Whilst the Third Reich attempted to destroy art from those they termed the 'degenerates' in and around WWII, this region has thankfully produced much more significant art than it has damaged. Some may have rejected modern art styles from the likes of Marc and Kirchner, but plenty more within Germany supported it wholeheartedly. Previous to this was the Northern Renaissance, to which Germany contributed the likes of Albrecht Durer. One normally considers art from the Netherlands when discussing the merits of art from Northern Europe, but Germany also has much to offer and continues to display an exciting variety of work across very different styles and mediums with no sign that this will end anytime soon.
Traditionally the Renaissance has been considered solely an Italian creation which then spread across to impact other regions but in more recent times there has been a growing acceptance of the important role in its development in other countries, such as the Netherlands and Germany. Durer, for example, was an exceptionally skilled technician who also produced some of the finest contributions to the mediums of woodcuts and engravings during this period, with few Italians able to work at the same standard. He was also more of a spearhead to an overall movement across the country, with others also being involved though not achieving the same level of exposure. This page attempts to draw your attention to the most significant painters, draughtsmen and sculptors to have come from Germany, or the Greater German Empire, in all movements since the Middle Ages.
Besides individual artists, Germany has also contributed several key art movements which were all based in the region. They involved the grouping of like-minded artists who would often share time in each other's company and often even work collaboratively. They may not have had the fame of groundbreaking periods such as the French Impressionists but they were still highly influential nevertheless and their impact went well beyond just the boundaries of their own country. Der Blaue Reiter, the German Expressionists, Die Brücke and the Munich School were some of the most memorable of these. Invariably these groups would be led by some of the names featured here, with other artists in their particular region of the country then coming on board to develop their shared ideas into an official movement.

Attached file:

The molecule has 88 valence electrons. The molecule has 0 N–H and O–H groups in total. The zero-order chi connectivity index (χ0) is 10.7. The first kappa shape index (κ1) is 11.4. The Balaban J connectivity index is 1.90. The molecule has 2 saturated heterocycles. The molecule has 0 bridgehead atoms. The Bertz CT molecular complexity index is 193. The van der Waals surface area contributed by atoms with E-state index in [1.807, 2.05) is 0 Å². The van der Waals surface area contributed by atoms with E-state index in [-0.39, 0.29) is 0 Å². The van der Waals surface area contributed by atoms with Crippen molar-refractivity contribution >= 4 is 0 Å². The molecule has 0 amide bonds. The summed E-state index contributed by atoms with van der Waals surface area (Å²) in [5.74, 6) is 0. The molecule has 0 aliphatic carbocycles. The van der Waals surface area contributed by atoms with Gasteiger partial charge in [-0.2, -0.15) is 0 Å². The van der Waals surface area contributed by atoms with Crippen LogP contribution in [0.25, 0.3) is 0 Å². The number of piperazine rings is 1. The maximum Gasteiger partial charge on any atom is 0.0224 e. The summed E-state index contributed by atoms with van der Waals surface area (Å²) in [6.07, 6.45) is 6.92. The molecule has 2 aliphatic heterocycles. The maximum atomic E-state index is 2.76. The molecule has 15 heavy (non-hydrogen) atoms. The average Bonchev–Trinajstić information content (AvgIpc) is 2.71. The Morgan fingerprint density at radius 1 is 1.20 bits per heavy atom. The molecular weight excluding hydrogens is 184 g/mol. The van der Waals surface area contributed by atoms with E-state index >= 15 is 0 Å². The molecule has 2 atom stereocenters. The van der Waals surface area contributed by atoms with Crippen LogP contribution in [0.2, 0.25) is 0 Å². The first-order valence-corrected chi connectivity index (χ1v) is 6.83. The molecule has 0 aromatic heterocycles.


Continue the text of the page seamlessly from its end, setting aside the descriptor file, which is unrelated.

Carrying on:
European art history has fluctuated over the past few centuries with one region dominating for an extended period before new ideas suddenly appear somewhere else. Germany has had several spells in the limelight but is still lesser respected than the contributions of France and Italy, particularly with those who have only a fleeting interest in art history. You would also be wise to check out the contributions by British and Spanish artists too. And we can never forget the extraordinary work that was produced during the Dutch Golden Age, which touched on many cultural aspects including painting, architecture and literature. Prior to these key movements, many ideas would actually come in from outside the continent, fuelled by the exchange of ideas and cultures during the colonial era.
List of Famous German Artists
We have included some thumbnails below of the best artists to have come from this region over the past few centuries, but it was a hard task to narrow it down to just twelve. Plenty more are well worthy of note, and others that would have made the list were it a little longer would have been George Grosz, Emil Nolde, Max Liebermann, Jean Arp, Adolph Menzel, Josef Albers and Erich Heckel. Beyond that, there are also notable artists who were born in neighbouring countries and who played an important role within the development of German art, such as Swiss Paul Klee and Austrian Gustav Klimt. Others would actually leave the boundaries of this country to leave an impact elsewhere, such as Hans Holbein.